The record loss of sea ice and thinning of ice throughout the Arctic this summer are only two brush strokes in the mosaic of scientific data that depict the Arctic as a "system under significant stress from warming atmosphere," as the chief editor of the State of the Arctic report card put it.
"I dont think theres anything in this report that would suggest theres a reversal in the thought that were working toward a tipping point, if were not already there," said Jacqueline A. Richter-Menge, the chief editor of the report said during a conference call with reporters this morning about the one-year update to the landmark 2006 State of the Arctic report.
The data -- from the atmosphere, ice, permafrost and wildlife of the Arctic -- is nearly uniform in depicting a trend, realized sometimes in fits and starts, of global warming's role in altering a part of the world that is among the most sensitive to climatic changes.
And, the scientists made clear, what happens in the Arctic has important implications for the land, sea and wildlife at mid-latitudes as well.
"The old saying 'What happens in Las Vegas stays in las Vegas' does not apply to the Arctic," said Richard Spinrad, the assistant administrator for oceanic and atmospheric research for the National Oceanographic and Atmospheric Administration. "What happens in the Arctic does not stay in the Arctic."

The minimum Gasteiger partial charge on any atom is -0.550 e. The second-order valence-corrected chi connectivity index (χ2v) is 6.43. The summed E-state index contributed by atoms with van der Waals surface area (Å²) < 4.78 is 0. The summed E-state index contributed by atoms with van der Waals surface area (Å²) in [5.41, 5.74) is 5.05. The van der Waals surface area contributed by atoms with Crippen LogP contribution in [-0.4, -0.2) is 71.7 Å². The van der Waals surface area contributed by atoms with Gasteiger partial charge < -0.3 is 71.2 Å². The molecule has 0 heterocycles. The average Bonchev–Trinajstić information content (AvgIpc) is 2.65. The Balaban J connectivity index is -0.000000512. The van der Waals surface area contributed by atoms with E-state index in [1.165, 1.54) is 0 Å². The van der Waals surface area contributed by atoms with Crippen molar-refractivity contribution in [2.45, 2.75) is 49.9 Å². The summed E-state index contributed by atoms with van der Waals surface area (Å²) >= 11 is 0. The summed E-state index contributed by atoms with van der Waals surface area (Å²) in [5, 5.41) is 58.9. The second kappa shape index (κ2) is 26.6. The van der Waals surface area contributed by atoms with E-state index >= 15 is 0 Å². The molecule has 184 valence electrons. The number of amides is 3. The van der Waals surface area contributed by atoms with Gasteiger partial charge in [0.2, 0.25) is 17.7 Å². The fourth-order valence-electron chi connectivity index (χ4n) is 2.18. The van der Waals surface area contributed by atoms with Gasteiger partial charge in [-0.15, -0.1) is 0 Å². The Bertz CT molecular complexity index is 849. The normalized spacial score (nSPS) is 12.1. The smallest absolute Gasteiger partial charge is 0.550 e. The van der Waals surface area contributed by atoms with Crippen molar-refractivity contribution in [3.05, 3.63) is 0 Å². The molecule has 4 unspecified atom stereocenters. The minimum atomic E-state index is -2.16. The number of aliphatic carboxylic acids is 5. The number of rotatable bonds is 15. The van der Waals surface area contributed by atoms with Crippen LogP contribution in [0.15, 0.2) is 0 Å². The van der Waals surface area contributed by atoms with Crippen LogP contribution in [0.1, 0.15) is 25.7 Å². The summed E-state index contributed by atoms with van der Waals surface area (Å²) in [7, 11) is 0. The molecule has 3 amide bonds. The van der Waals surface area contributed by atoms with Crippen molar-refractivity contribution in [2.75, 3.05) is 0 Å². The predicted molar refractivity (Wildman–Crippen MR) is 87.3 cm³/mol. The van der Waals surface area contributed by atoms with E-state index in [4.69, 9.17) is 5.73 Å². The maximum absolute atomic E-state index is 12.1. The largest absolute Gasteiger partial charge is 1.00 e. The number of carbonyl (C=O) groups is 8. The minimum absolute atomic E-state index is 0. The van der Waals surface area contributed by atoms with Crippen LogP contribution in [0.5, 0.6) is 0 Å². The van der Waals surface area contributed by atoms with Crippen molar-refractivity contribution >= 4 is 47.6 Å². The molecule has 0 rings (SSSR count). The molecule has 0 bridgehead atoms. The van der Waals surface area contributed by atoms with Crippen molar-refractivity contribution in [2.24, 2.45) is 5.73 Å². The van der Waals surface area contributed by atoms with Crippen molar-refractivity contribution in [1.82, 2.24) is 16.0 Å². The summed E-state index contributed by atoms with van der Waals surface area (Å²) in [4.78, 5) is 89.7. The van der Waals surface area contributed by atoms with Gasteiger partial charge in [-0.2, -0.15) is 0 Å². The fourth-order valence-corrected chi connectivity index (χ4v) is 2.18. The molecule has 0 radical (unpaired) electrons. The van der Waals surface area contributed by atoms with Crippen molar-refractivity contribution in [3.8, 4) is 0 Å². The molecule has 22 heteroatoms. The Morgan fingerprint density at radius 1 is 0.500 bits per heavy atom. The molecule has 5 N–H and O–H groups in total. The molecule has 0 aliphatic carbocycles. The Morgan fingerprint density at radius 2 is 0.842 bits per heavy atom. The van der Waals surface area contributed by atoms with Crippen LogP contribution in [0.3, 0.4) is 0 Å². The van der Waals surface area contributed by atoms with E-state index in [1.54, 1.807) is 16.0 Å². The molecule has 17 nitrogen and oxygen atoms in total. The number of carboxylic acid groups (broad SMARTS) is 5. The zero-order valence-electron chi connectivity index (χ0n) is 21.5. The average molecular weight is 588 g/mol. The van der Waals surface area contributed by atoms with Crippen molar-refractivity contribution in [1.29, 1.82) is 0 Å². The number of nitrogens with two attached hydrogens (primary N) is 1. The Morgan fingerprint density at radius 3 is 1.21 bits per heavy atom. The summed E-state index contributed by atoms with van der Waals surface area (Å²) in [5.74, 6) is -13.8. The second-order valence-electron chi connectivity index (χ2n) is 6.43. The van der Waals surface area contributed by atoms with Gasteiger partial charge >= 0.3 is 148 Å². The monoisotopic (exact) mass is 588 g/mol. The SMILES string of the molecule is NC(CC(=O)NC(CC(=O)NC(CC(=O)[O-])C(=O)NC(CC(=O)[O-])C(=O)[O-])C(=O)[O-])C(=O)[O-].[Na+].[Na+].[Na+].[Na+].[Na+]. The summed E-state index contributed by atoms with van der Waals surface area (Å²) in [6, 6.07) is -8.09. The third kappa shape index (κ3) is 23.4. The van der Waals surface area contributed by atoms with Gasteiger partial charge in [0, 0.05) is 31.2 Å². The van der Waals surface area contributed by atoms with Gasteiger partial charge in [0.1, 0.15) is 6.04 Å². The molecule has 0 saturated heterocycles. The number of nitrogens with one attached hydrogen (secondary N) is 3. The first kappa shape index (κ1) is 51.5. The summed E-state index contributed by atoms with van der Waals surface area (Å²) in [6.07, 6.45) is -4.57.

The "tipping point" is an oft-debated point when the loss of ice and the increase in warmth will result in a permanently changed polar region that defies the ebb and flow of freezing and unfreezing that characterizes the region. Scientists could not say whether that point has been reached, or when it might be reached -- but they agreed that the trend toward a tipping point is consistent across the Arctic, and that no data point to a reversal in the trend. (Though the Bering Sea did cool, and the data from Greenland is still poorly understood.)
"The (sea ice) loss we had this year was so extreme it would take a long time to get back to where we were 20 years ago," said James Overland, a scientist with NOAA's Pacific Marine Environmental Laboratory. "It won't necessarily be a continued acceleration of more ice lost, but we're certainly not going to go back to where we were before."
Some of the observations detailed in the report:
Like the mosaic of individual research that contributed to the State of the Arctic report card, the report card itself fits into a larger mosaic of scientific work -- both for the International Polar Year studies of the earth's high latitudes and the Global Earth Observation System of Systems, and also for the U.N. Intergovernmental Panel on Climate Change, which is now producing the synthesis of its fourth assessment on climate change science.
Scientists said a continuation and expansion of these observations are priorities, given the steady indication of changes due to global warming, the startling and surprising recession of sea ice this summer, and the implications for a cascade of changes elsewhere on the globe due to changes in the Arctic.
"We have recognized that in principle for some years," Spinrad said. "This report adds an exclamation point."
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